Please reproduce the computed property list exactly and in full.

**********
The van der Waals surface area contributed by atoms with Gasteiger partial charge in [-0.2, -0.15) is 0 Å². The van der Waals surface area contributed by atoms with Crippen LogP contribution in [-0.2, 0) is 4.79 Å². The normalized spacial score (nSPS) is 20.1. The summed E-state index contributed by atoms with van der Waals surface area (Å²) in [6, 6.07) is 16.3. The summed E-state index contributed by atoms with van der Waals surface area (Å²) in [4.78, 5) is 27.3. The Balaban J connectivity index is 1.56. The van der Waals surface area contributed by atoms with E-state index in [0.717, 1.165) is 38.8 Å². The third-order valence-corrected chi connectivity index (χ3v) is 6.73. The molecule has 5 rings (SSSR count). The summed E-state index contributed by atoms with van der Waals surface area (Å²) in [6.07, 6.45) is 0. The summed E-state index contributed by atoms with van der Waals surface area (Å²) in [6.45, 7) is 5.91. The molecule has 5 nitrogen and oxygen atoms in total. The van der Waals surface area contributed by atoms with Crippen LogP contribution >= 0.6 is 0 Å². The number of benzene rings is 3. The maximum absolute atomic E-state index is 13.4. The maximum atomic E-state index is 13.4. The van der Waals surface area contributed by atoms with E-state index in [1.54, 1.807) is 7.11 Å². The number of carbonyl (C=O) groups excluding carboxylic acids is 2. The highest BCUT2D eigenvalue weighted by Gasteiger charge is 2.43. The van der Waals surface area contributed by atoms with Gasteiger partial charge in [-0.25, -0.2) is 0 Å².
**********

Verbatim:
The van der Waals surface area contributed by atoms with Gasteiger partial charge in [-0.2, -0.15) is 0 Å². The van der Waals surface area contributed by atoms with Crippen LogP contribution in [-0.2, 0) is 4.79 Å². The normalized spacial score (nSPS) is 20.1. The summed E-state index contributed by atoms with van der Waals surface area (Å²) in [6, 6.07) is 16.3. The summed E-state index contributed by atoms with van der Waals surface area (Å²) in [4.78, 5) is 27.3. The Balaban J connectivity index is 1.56. The van der Waals surface area contributed by atoms with E-state index in [0.717, 1.165) is 38.8 Å². The third-order valence-corrected chi connectivity index (χ3v) is 6.73. The molecule has 5 rings (SSSR count). The summed E-state index contributed by atoms with van der Waals surface area (Å²) in [6.07, 6.45) is 0. The summed E-state index contributed by atoms with van der Waals surface area (Å²) in [6.45, 7) is 5.91. The molecule has 5 nitrogen and oxygen atoms in total. The van der Waals surface area contributed by atoms with Crippen LogP contribution >= 0.6 is 0 Å². The number of benzene rings is 3. The maximum absolute atomic E-state index is 13.4. The maximum atomic E-state index is 13.4. The van der Waals surface area contributed by atoms with E-state index in [1.54, 1.807) is 7.11 Å². The number of carbonyl (C=O) groups excluding carboxylic acids is 2. The highest BCUT2D eigenvalue weighted by Gasteiger charge is 2.43. The van der Waals surface area contributed by atoms with Gasteiger partial charge in [-0.25, -0.2) is 0 Å².